Continue reading after the jump.

Reinventing the Facade: SKIN Competition Names Four First Stage Finalists

International, Newsletter
Tuesday, July 16, 2013
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Robotic Assisted Sheet Metal Fabrication, Finalist. (Courtesy Tex-Fab)

Robotic Assisted Sheet Metal Fabrication, Finalist. (Courtesy Tex-Fab)

Tex-Fab has concluded the initial stage of its international competition called SKIN. The two-stage competition invited architects, designers, and researchers to rethink the traditional building envelope by exploring the performative qualities of a facade. Participants selected any context, real or virtual, at any scale and on any building type. Phase one jurors narrowed down 68 entries from across the world to four finalists and four honorable mentions.

Continue reading after the jump.

On View > Inverting Neutra at the VDL House

Newsletter, West
Tuesday, July 16, 2013
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(Jaime Kowal)

(Jaime Kowal)

Inverting Neutra
Neutra VDL House
2700 Silverlake Boulevard
Los Angeles
Through September 7

Artist Bryony Roberts’ new project Inverting Neutra is the latest installation inside the landmark Neutra VDL house in Silver Lake. Roberts explores the landmark house’s many voids, filling them in with rows of blue cords hanging from aluminum frames; appearing to be a single system. And if you look carefully, the composition makes the house appear to respond to external conditions.  The cords’ color gradients respond specifically to light conditions; and they also move in response to wind conditions, especially those on the roof. We recommend going on a windy day.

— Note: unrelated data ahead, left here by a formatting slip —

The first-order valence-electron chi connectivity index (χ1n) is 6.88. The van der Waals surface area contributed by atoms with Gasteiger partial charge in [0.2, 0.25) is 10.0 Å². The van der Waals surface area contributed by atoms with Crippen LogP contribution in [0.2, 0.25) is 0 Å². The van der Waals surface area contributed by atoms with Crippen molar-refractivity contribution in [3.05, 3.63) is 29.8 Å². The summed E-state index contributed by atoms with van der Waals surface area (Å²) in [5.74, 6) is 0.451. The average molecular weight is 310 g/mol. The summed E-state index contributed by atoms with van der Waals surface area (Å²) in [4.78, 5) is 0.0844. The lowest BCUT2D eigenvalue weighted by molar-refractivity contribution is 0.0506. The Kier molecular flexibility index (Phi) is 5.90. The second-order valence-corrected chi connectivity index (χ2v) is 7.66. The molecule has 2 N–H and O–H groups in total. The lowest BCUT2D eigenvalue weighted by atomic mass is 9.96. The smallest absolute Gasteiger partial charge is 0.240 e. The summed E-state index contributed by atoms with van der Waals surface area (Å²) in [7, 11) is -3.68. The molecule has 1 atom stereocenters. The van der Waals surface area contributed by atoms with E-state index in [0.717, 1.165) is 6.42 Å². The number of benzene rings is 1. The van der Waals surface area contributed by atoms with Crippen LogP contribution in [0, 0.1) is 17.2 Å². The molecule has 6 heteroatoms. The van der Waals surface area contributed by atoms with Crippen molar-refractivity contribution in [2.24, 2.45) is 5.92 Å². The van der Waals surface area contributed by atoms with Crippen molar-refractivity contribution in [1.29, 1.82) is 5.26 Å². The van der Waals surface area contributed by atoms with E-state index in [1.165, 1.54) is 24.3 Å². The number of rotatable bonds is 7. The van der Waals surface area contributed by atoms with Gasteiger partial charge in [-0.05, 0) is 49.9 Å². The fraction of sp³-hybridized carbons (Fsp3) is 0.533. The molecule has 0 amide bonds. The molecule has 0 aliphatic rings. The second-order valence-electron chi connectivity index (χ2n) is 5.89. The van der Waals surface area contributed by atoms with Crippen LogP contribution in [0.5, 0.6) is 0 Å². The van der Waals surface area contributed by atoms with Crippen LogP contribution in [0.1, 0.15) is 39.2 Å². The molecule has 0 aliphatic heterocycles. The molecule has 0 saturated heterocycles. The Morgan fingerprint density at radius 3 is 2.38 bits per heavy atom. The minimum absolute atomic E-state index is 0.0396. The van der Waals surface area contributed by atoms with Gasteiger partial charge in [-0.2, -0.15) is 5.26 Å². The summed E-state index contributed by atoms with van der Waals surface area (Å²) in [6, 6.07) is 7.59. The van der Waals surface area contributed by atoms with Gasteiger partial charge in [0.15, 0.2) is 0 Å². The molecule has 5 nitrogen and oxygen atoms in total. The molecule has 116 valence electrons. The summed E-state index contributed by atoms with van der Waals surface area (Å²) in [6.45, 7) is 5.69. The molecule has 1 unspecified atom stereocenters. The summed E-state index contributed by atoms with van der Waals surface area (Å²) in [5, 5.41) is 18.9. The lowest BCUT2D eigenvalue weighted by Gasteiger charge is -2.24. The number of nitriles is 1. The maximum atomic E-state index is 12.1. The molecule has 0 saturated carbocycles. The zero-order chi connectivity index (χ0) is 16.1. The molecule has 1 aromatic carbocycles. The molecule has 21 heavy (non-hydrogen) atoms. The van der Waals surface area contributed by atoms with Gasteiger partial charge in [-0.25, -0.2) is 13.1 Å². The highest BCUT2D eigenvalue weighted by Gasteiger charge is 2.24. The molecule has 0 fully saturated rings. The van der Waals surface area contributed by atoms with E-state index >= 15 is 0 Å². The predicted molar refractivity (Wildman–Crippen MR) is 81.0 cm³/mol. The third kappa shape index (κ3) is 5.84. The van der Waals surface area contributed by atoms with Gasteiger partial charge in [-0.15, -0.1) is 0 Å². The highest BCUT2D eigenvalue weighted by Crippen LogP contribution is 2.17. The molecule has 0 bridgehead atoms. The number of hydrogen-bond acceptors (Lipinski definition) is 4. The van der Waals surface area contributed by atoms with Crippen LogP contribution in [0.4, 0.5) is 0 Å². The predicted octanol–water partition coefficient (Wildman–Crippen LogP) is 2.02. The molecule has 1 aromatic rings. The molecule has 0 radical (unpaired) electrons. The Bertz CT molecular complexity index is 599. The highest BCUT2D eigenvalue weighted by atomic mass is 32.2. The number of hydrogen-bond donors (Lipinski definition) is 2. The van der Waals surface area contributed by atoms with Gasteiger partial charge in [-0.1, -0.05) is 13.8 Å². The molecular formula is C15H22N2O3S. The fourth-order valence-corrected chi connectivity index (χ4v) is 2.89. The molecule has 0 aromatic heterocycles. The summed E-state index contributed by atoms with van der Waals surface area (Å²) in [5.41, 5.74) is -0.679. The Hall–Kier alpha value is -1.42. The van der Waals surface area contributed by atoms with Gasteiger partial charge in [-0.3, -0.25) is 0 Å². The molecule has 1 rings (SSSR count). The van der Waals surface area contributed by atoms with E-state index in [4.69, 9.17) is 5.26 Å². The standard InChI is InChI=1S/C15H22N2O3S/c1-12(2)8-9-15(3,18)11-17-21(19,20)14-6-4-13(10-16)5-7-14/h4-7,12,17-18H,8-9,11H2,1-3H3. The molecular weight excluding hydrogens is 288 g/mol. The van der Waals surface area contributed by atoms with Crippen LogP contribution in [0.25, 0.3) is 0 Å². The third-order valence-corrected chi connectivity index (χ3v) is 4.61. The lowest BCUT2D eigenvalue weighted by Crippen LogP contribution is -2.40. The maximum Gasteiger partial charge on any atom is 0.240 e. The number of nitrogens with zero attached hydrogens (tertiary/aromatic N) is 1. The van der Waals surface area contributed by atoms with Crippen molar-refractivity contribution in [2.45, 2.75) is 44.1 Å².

Using Unused TV Channels for Connectivity in New Orleans

Other
Tuesday, July 9, 2013
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Microsoft is also researching the use of unused TV spectrum for greater Internet access. (Courtesy theverge.com)

Companies such as Microsoft are also researching the use of unused TV spectrum for greater Internet access. (Courtesy theverge.com)

New York–based conceptual artist Mary Ellen Carroll will debut her newest project, PUBLIC UTILITY 2.0, at New Orleans’ contemporary art biennial, Prospect.3 in Fall 2014. In it, she identifies communities across New Orleans that remain choked for resources since Hurricane Katrina ravaged the city in 2005. Responding foremost to the lack of connectivity in these areas, Carroll is utilizing unoccupied TV channels, cultural motifs, and an innovative wireless technology developed at Rice University in Houston, Texas, to create infrastructure that will become a permanent characteristic of The Crescent City.

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Karlis Rekevic’s Sculpture Celebrates Staten Island’s Architectural History

East, Newsletter
Monday, July 8, 2013
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IMAGE COURTESY OF CITY OF NEW YORK PARKS AND RECREATION